American Bison –

Standing at 6ft and weighing a hefty 1.5 tons, the American Bison is the biggest land animal in the United States of America; they are slightly smaller than the African water buffalo, a species dubbed The Widow maker or Black Death, given the amount of people that they kill each year.

Unlike the African water buffalo, the American Bison has a much less volatile personality, and will rarely attack unless provoked – however, when the Bison is riled, the effects are shattering.

Despite their size and awkward appearance, American Bison’s can reach speeds of 40mph; a direct hit from a Bison in full charge equates to being hit by a truck.

Alligators/Crocodiles –

Measuring over 15ft and weighing half a ton, these ruthless water-dwellers are tenacious in their hunt for flesh. Boasting a toothy clamp strong enough to crush the bones of its prey, alligators use their brute force to render their prey useless, before moving in for the kill. Research has revealed that the power generated by the jaws of an alligator surpasses any laboratory-measured bite of any animal.

Opportunists with predatory instincts, alligators will devour anything that they come across, though they do not immediately deem humans as prey; their diet largely comprises smaller animals that can be consumed in one bite, such as birds, fish and mammals.

Alligators do not have slicing teeth; therefore, alternative methods are adopted when eating larger prey. For instance, alligators store the carcass and allow it to rot, to enable easier digestion. Additionally, the death roll is a technique often utilized by an alligator, whereby the prey is gripped, spun and shook.

With more people entering areas deemed alligator territory, this has coincided with an increase in attacks on humans.

Sharks –

The watery depths of North America are inundated with some of the most fearsome sharks on the planet; all three of the main man-eating species of sharks can be found off the coast of North America.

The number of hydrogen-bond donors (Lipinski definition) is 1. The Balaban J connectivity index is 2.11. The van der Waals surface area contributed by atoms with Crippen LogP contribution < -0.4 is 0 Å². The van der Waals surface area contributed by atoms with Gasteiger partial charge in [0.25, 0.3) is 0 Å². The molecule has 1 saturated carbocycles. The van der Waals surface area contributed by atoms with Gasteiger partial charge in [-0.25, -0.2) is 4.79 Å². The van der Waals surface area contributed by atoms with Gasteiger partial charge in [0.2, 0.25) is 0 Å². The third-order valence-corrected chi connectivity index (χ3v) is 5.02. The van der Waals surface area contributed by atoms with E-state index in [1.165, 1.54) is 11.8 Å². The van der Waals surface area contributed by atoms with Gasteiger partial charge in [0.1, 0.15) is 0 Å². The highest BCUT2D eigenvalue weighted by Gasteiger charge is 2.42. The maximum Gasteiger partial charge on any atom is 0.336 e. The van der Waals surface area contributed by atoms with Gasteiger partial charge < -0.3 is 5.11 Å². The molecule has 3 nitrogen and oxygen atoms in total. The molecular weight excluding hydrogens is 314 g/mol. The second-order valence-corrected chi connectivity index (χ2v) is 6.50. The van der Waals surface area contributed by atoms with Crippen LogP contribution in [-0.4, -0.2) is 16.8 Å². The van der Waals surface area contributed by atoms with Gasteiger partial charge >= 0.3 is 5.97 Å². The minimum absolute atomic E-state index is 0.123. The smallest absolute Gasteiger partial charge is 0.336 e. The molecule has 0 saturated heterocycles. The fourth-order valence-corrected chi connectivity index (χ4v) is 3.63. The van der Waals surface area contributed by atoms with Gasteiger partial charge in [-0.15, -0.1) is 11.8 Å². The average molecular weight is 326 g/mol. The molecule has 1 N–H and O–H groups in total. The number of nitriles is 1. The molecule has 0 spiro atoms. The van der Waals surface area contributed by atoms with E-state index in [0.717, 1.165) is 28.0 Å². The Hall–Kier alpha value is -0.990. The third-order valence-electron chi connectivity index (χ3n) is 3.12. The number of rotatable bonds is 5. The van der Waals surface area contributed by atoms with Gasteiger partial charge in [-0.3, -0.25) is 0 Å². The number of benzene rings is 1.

Dubbed the shark attack capital of the world, the number of shark attacks within the USA is representative of half of the reported global attacks.

The difference between species varies in accordance to region. Statistically, the majority of attacks occur in Florida and California; every recorded fatality in California has been attributed to great white sharks. On the other hand, in Florida, bull sharks and tiger sharks carry out most attacks.

Snakes –

There are several species of venomous snakes within the USA; you may encounter these during your summer at camp.

Each year, there are an estimated 5 deaths per 8000 cases of venomous bites within the United States; this number would undoubtedly increase if anti-venom medication was not readily available for US citizens.

The most venomous of all snakes within North America is the coral snake, a member of the cobra family. Despite measuring a relatively modest 4ft, the coral snakes venom has the capacity to cause paralysis of the respiratory system, leading to the suffocation of the victim. Despite their potent poison packing a deadly punch, this species of snake are not aggressive and account for 1{4c317a57d8d1da4668b72c8a44e249c8fb53df37fbeb3293152b06cb14b6bc6e} of snakebites recorded in the US. Moreover, the transmission of their venom is not immediate – they have to hold onto their prey for multiple seconds to poison their prey.

While the coral snake is somewhat placid, the rattlesnake is a more recognized species of snake and adopts a much more aggressive demeanor; diamondback rattlesnakes are larger in size, and have a venom that can cause intense pain and damage to body tissues.

Deers –

They may be the epitome of innocence, but statistically, deer are responsible for more deaths than any other animal in the USA.

Though deer are peaceful in relation to more intimidating creatures such as sharks and snakes, their lack of road-crossing capabilities kill in excess of 200 people each year; in 2000, 100,000 deer were run over in the US alone. Such is the regular occurrence of accidents involving deer, that road authorities have coined the acronym DVC (deer-vehicle collision).

Moreover, deer can represent risk when in their natural environment, particularly during autumn months whereby the aggression of stags intensifies following an upsurge in levels of testosterone. Additionally, when fawns are born in spring, their mothers are known to become protective and more likely to attack.

Africanized Bees –

More commonly known as killer bees, Africanized Bees attack in swarms, often with devastating results.

Upon any detection of threat to their hive, a threat can be chased for up to a quarter of a mile. Although the venom from an individual sting is not considered to be particularly potent, simultaneous stings can lead to excess swelling, pain and potential death in the event that the recipient is allergic to beestings.

The number of Africanized Bees is increasing in the United States, coinciding with an increase in fatalities; annually, 40 to 50 people die from allergic reactions following stings.